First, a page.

IT’S ALWAYS TEA TIME!
I photographed The Grateful Dead’s Robert Hunter for Rolling Stone. This shot was taken on a cold, bright December morning at Robert’s home in San Rafael, California. We drove up and there was frost on all the windows of the cars in the neighborhood. Robert was the most gentle man. I could tell how comfortable he was with a guitar in his hands, and how uncomfortable he was without one, so the bulk of the morning was spent listening to Robert play some of his favorite guitars as I shot. Robert’s wife, Maureen, is British and made the best Earl Grey tea I’ve ever had. We built a fire. Sometimes, many times, it’s nice to not make a shoot feel like a shoot, and more like a hang.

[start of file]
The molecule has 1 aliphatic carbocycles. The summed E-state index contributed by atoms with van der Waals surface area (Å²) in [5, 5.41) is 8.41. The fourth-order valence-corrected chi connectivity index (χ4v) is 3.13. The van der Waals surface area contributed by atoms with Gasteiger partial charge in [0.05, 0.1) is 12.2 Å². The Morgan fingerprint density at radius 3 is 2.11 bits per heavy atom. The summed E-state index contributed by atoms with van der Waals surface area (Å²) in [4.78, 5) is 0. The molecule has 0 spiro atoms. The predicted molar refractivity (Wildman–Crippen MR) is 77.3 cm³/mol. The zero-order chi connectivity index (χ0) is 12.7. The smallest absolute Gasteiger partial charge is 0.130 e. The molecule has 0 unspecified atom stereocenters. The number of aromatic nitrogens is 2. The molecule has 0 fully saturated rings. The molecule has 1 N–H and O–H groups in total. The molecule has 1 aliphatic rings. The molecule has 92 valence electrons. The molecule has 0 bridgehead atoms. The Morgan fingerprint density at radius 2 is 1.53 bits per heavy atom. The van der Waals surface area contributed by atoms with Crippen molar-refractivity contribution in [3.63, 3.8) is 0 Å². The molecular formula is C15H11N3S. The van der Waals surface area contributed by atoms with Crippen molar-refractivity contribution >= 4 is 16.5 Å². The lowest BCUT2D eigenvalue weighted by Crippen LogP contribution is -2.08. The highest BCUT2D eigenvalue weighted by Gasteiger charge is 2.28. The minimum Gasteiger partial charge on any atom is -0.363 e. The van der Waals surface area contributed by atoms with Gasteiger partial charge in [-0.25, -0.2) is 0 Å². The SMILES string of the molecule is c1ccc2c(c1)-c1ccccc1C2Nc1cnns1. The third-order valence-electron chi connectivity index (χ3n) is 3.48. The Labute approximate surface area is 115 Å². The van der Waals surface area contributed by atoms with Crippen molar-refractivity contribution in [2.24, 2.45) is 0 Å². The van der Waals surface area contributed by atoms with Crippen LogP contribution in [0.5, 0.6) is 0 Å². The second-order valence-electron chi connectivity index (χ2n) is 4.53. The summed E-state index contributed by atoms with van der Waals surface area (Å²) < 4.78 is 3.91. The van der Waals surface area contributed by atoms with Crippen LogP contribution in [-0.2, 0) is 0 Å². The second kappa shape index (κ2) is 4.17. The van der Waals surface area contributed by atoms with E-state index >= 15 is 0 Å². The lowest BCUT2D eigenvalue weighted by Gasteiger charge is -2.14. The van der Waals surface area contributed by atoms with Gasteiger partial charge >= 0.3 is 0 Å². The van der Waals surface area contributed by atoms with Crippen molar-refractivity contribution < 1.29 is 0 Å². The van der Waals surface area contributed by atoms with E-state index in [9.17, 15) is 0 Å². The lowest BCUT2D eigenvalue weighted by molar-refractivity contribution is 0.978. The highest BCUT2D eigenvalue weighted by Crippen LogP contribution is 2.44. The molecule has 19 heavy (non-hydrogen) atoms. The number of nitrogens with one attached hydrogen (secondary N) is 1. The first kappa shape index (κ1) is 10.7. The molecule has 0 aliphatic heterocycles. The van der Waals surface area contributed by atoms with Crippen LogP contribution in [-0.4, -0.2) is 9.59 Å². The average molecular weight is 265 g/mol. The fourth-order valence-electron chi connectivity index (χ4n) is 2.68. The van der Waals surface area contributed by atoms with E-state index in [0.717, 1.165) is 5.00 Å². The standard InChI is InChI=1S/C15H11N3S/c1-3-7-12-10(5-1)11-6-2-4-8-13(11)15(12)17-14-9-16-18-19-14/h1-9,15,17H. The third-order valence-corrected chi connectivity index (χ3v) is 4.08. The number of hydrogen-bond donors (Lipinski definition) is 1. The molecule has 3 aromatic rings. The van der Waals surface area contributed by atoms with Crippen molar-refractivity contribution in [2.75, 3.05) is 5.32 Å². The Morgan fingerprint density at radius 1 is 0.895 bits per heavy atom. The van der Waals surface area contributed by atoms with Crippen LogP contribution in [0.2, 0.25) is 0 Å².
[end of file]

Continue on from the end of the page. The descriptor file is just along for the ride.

Pair with an illustrated tour of literary geography.
"This photograph of Boulevard du Temple in Paris was made in 1838 by Louis Daguerre, the brilliant guy who invented the daguerreotype process of photography.
Aside from its distinction of being a super early photograph, it’s also the first photograph to ever include a human being.
Because the image required an exposure time of over ten minutes, all the people, carriages, and other moving things disappear from the scene. However, in the bottom left hand corner is a man who just so happened to stay somewhat still during the shot — he was having his shoes shined.”
Y E S
IT IS GETTING BETTER
i just burst into tears this is amazing
listen to more music and less advice i-D Magazine
2 good 2 be forgotten/songs from the 60s